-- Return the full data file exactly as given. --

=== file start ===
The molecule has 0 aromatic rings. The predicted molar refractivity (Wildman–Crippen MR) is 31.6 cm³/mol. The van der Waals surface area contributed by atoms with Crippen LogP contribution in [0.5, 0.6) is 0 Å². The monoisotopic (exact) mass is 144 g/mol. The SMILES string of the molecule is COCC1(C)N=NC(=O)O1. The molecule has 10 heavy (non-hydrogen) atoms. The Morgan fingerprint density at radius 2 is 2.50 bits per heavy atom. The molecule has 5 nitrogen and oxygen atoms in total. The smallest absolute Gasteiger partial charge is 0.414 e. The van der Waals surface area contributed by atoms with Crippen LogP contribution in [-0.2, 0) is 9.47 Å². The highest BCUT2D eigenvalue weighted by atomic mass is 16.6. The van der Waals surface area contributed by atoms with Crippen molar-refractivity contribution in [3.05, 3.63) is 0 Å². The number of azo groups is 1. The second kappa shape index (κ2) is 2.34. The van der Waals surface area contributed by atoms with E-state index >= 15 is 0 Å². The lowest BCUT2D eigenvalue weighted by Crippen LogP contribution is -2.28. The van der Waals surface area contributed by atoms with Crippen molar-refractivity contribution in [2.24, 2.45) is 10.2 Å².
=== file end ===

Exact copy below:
The molecule has 0 aromatic rings. The predicted molar refractivity (Wildman–Crippen MR) is 31.6 cm³/mol. The van der Waals surface area contributed by atoms with Crippen LogP contribution in [0.5, 0.6) is 0 Å². The monoisotopic (exact) mass is 144 g/mol. The SMILES string of the molecule is COCC1(C)N=NC(=O)O1. The molecule has 10 heavy (non-hydrogen) atoms. The Morgan fingerprint density at radius 2 is 2.50 bits per heavy atom. The molecule has 5 nitrogen and oxygen atoms in total. The smallest absolute Gasteiger partial charge is 0.414 e. The van der Waals surface area contributed by atoms with Crippen LogP contribution in [-0.2, 0) is 9.47 Å². The highest BCUT2D eigenvalue weighted by atomic mass is 16.6. The van der Waals surface area contributed by atoms with Crippen molar-refractivity contribution in [3.05, 3.63) is 0 Å². The number of azo groups is 1. The second kappa shape index (κ2) is 2.34. The van der Waals surface area contributed by atoms with E-state index >= 15 is 0 Å². The lowest BCUT2D eigenvalue weighted by Crippen LogP contribution is -2.28. The van der Waals surface area contributed by atoms with Crippen molar-refractivity contribution in [2.24, 2.45) is 10.2 Å².